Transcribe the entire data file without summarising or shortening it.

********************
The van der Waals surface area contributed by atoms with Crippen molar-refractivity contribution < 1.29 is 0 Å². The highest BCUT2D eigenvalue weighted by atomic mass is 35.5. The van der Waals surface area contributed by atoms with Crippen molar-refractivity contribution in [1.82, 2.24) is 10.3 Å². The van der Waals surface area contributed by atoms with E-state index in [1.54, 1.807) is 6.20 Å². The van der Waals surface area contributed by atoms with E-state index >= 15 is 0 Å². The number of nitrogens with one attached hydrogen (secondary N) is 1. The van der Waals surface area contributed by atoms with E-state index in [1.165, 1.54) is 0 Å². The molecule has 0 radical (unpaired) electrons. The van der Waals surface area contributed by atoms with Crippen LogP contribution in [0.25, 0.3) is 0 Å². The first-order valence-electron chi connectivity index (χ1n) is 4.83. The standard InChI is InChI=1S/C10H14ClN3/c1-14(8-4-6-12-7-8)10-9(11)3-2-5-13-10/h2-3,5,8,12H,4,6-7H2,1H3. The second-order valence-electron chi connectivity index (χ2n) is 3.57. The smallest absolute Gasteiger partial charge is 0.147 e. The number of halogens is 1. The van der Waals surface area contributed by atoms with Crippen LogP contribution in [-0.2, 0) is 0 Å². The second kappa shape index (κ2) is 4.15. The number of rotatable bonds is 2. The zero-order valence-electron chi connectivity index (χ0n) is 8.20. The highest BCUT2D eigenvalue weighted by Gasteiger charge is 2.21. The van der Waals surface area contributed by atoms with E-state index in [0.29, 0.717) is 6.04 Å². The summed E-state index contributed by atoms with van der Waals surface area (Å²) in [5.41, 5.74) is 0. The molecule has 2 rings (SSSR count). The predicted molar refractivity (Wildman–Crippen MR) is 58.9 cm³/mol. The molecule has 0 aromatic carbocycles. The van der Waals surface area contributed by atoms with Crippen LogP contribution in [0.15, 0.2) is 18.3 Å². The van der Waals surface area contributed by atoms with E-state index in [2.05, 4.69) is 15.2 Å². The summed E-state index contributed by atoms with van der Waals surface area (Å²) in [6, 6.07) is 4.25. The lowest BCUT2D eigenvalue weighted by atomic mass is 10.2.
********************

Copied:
The van der Waals surface area contributed by atoms with Crippen molar-refractivity contribution < 1.29 is 0 Å². The highest BCUT2D eigenvalue weighted by atomic mass is 35.5. The van der Waals surface area contributed by atoms with Crippen molar-refractivity contribution in [1.82, 2.24) is 10.3 Å². The van der Waals surface area contributed by atoms with E-state index in [1.54, 1.807) is 6.20 Å². The van der Waals surface area contributed by atoms with E-state index >= 15 is 0 Å². The number of nitrogens with one attached hydrogen (secondary N) is 1. The van der Waals surface area contributed by atoms with E-state index in [1.165, 1.54) is 0 Å². The molecule has 0 radical (unpaired) electrons. The van der Waals surface area contributed by atoms with Crippen LogP contribution in [0.25, 0.3) is 0 Å². The first-order valence-electron chi connectivity index (χ1n) is 4.83. The standard InChI is InChI=1S/C10H14ClN3/c1-14(8-4-6-12-7-8)10-9(11)3-2-5-13-10/h2-3,5,8,12H,4,6-7H2,1H3. The second-order valence-electron chi connectivity index (χ2n) is 3.57. The smallest absolute Gasteiger partial charge is 0.147 e. The number of halogens is 1. The van der Waals surface area contributed by atoms with Crippen LogP contribution in [-0.2, 0) is 0 Å². The second kappa shape index (κ2) is 4.15. The number of rotatable bonds is 2. The zero-order valence-electron chi connectivity index (χ0n) is 8.20. The highest BCUT2D eigenvalue weighted by Gasteiger charge is 2.21. The van der Waals surface area contributed by atoms with E-state index in [0.29, 0.717) is 6.04 Å². The summed E-state index contributed by atoms with van der Waals surface area (Å²) in [5.41, 5.74) is 0. The molecule has 2 rings (SSSR count). The predicted molar refractivity (Wildman–Crippen MR) is 58.9 cm³/mol. The molecule has 0 aromatic carbocycles. The van der Waals surface area contributed by atoms with Crippen LogP contribution in [0.15, 0.2) is 18.3 Å². The van der Waals surface area contributed by atoms with E-state index in [2.05, 4.69) is 15.2 Å². The summed E-state index contributed by atoms with van der Waals surface area (Å²) in [6, 6.07) is 4.25. The lowest BCUT2D eigenvalue weighted by atomic mass is 10.2.